"On me. Like I was the one that was—I can't believe it. Anyway, they didn't arrest me. The investigation continues. What crap. It'll probably be on TV."
Barb finished her wine. We ordered. She advised the Drover's Platter for me, which was a rack of ribs and a barbequed chicken breast. Barb had a steak and another glass of wine.
"Uh. Barb. I had some questions about that conversation this afternoon?"
"Our conversation? At the coffee shop?"
"No, no. The one you had on the phone. With Paulette. I was just wondering, about the bullet holes? SWAT team?"
"You have to understand. Paulette is a drama queen. Actually the professional diagnosis is Histrionic Personality Disorder. But that's neither here nor there. She was at Tommy's one night, high on something, per usual, and they had some kind of fight. Anyway, she went down the stairs, whether she fell or was pushed—"
I made a sound of dismay. Barb put her hand on my arm, "No harm done. Couple of bruises. But when she called 911, she made it sound like—I don't know. The police were there, the Staties, and the SWAT team. She probably called the sheriff and the Marine Corps, too."
"And shots were fired?"
"Yes. And Tommy wouldn't let his landlord spackle over the bullet holes, because he blamed Paulette for the whole thing. They can both point fingers pretty good."
"But they're still friends."
"Yeah. I don't quite know what she does for him—"
"Besides draw gunfire?"
"Uh. Well. I mean, I suspect hank-panky of some kind."
"She sounds like a piece of work. And the prison thing? Why did she have to go to prison? "
"That was meth. Possession and manufacture."
Our salads arrived, followed closely by the dinners. There was also a fried whole onion, "compliments of the manager" which Barb accepted graciously. "Tell him thanks a lot," she said. "And give him this message: Margaret's going to be fine. OK?"
The waiter nodded and disappeared. "I was in a position to do his daughter a favor, couple of months ago, and he's been nice to me ever since."
I contemplated Barb. She had short blonde hair, tiny-lensed glasses, and wore jeans. A t-shirt from her agency, Carlon County Social Services, was the same dark red as her lipstick. I imagined her with countless friends throughout the area, one of those warm-hearted women that take in strays of all kinds. Her job as a social worker wasn't the half of it.
"What was Tommy like before he had his stroke?" she said.
"I don't know how to explain it, exactly. How he was is exactly how he is now, but everything's exaggerated. He always had some kind of deal, going, a get-rich quick scheme of some kind. Once he wanted to buy a race horse. Going to make a fortune at the track."
"He still does that."
"Apparently he still gets into trouble, too. I don't know how many times I had to bail him out of jail. He always had a girlfriend, but now he gets a lower class of girl. Like this Paulette. I hate to tell you, but she's just his type. He was abusive--"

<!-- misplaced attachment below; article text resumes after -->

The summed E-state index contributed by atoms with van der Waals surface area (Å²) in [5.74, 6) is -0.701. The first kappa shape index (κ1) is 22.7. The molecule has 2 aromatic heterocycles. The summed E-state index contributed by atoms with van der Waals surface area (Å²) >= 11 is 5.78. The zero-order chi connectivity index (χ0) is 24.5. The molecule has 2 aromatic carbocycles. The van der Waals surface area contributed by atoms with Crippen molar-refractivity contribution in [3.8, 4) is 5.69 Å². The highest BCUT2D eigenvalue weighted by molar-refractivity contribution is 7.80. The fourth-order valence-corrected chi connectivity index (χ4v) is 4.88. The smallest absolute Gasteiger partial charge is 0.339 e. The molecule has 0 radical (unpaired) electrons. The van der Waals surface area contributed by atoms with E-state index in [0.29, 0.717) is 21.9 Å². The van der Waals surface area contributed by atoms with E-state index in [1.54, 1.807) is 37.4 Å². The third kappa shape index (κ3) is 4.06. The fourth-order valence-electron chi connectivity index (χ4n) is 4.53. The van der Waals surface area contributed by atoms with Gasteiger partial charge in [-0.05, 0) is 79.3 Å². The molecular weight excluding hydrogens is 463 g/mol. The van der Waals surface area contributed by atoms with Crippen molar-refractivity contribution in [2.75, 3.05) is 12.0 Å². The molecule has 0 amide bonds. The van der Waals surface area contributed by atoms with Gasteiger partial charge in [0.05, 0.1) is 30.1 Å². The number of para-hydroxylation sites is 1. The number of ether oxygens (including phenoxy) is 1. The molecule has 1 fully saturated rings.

"Abusive? To who?"
"Not to me. To both of his wives. And once to our mother."
I didn't want to describe the abuse, and Barb didn't press me. The truth is, it frequently had to do with throwing someone down a set of stairs. We finished dinner and drove in separate cars to the hospital. It was a half-mile from the restaurant. I parked, didn't see Barb, and went up to my brother's room.
She was there already, sitting next to his bed. He didn't look that sick, really. I'd heard the diagnosis—lung cancer metastasized. Liver completely encased in tumor. Other tumors in intestinal cavity and cranium. He certainly had enough tubing filled with various fluids to qualify as serious.
But his voice was strong, and he was aware of his surroundings. I got the feeling that he saw my presence as a bad sign. They wouldn't have called me unless he was really sick. Barb got another phone call from Paulette.
"--he is lying here in the hospital with about forty tubes in him, and little bags hanging up all around the bed, and you—
--how should I know? I'm not a nurse. I can't even pronounce the stuff. Dextrose five percent. Is that medicine?
--Oh, from the time you were an aide in the nursing home? What was that, two months? So now you have a medical degree. God, you are priceless.
--the raccoon is just upset. There is a big difference between angry and possessed by the devil. I'm hanging up now. And you be there tomorrow. You can help clean up his apartment. Bring that check, too, Missy."
Barb shut her phone. "You know, I feel like her mother sometimes. Funny thing is, she has a mother, what do they call her—Jojo or something, she's a beautiful person, taught school down there for years. She can't do anything with her either. Not one thing."
Tommy reacted to this conversation by grinning sheepishly, as he had been doing since he was a little kid. It could mean any number of things. He was embarrassed, he was pleased with himself, he loved being the center of attention. There was a whole science to Tommy's grins.
"Hey, Tommy," I said, "what's the story with the Skippy peanut butter jars? I understand there were, uh, quite a few of them. Did you have some kind of plan, or what?"
Tommy gave me a despairing look, which then turned to anger. "There was no plan, OK? They were just—it was just easier to keep them than it was to throw them out. Jesus." He turned away.
"OK, Tommy. I just wondered. You know."
"I can't piss."
"You have a catheter, Bro. It's a tube up your..."
"I know what it is. It isn't working."
"Let me check a second, OK?"
I got up and lifted the sheet, looked at the urine bag, and told him, "It's working fine."
"Goddamn it, it is not working. I know when something's working."
"I'll tell the nurse. You realize the next step is a diaper?"
That shut him up. "Don't say anything," he said to the wall.
Barb said, "Tommy, they don't think they're going to do a colostomy. You don't need one at this point. We're trying to get you into a nursing home."
Tommy said, "Why can't I stay right here? This is a good hospital. I want to stay here."